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Poster ID #377


The major purpose of this study is to explore whether there are concrete relationship factors, family factors or attitudes that explain why individuals put off getting married till later and later even though they generally view it as desirable. In order to test this we use two variables (Desire to be Married and Readiness for a Close Relationship) as indicators of marriage imminence and then utilize predictors to see if our conceptual framework accurately predicts these indicators. Our predictors follow an ecological approach (Larson & Holman, 1994) to dating and marriage that assumes a variety of contexts (family, dating, culture etc.) influence our dating attitudes and behaviors. We recognize from the outset that without longitudinal data that includes both dating and marriage, what we term imminence is not an accurate reflection of marital timing, though it does distinguish between people who want to be married “now” and those who do not.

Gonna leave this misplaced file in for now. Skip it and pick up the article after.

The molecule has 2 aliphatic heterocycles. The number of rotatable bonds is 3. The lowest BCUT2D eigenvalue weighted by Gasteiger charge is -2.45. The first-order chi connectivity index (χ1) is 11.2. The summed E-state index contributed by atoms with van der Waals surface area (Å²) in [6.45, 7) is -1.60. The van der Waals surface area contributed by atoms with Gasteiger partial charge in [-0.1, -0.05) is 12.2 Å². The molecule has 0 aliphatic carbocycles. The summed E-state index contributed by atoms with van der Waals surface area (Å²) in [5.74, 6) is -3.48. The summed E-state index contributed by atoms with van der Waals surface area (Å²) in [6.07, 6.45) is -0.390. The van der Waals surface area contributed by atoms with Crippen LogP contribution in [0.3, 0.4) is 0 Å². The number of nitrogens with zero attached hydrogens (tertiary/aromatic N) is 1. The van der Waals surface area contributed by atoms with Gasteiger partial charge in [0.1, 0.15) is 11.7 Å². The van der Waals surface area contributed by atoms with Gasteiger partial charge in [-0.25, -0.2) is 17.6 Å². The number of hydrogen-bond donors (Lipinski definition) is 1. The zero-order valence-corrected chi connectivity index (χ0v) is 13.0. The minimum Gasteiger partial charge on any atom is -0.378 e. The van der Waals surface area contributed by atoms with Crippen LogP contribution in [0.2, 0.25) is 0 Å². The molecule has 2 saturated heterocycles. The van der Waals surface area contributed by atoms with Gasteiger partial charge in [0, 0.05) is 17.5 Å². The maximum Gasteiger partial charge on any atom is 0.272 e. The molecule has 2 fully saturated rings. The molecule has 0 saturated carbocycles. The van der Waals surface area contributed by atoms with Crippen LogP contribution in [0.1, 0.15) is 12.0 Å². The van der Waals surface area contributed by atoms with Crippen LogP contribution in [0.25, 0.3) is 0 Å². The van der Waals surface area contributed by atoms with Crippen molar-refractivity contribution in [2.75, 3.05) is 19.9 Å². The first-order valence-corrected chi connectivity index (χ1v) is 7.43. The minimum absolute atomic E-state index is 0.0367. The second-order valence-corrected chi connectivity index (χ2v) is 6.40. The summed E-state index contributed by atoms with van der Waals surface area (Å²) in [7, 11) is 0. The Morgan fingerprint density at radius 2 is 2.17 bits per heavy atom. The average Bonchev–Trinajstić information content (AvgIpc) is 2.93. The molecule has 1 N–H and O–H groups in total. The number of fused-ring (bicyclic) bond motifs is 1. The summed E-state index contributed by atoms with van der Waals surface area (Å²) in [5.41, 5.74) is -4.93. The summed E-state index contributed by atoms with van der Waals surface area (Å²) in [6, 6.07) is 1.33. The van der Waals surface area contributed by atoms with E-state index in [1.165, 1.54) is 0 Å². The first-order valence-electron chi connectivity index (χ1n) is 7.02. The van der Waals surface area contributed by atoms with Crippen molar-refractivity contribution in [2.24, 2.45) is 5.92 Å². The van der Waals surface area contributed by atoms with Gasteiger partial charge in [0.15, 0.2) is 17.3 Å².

The Annual Mary Lou Fulton Mentored Research Conference showcases some of the best student research from the College of Family, Home, and Social Sciences. The mentored learning program encourages undergraduate students to participate in hands-on and practical research under the direction of a faculty member. Students create these posters as an aide in presenting the results of their research to the public, faculty, and their peers.

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Family, Home, and Social Sciences


Family Life

Marriage: Sooner or Later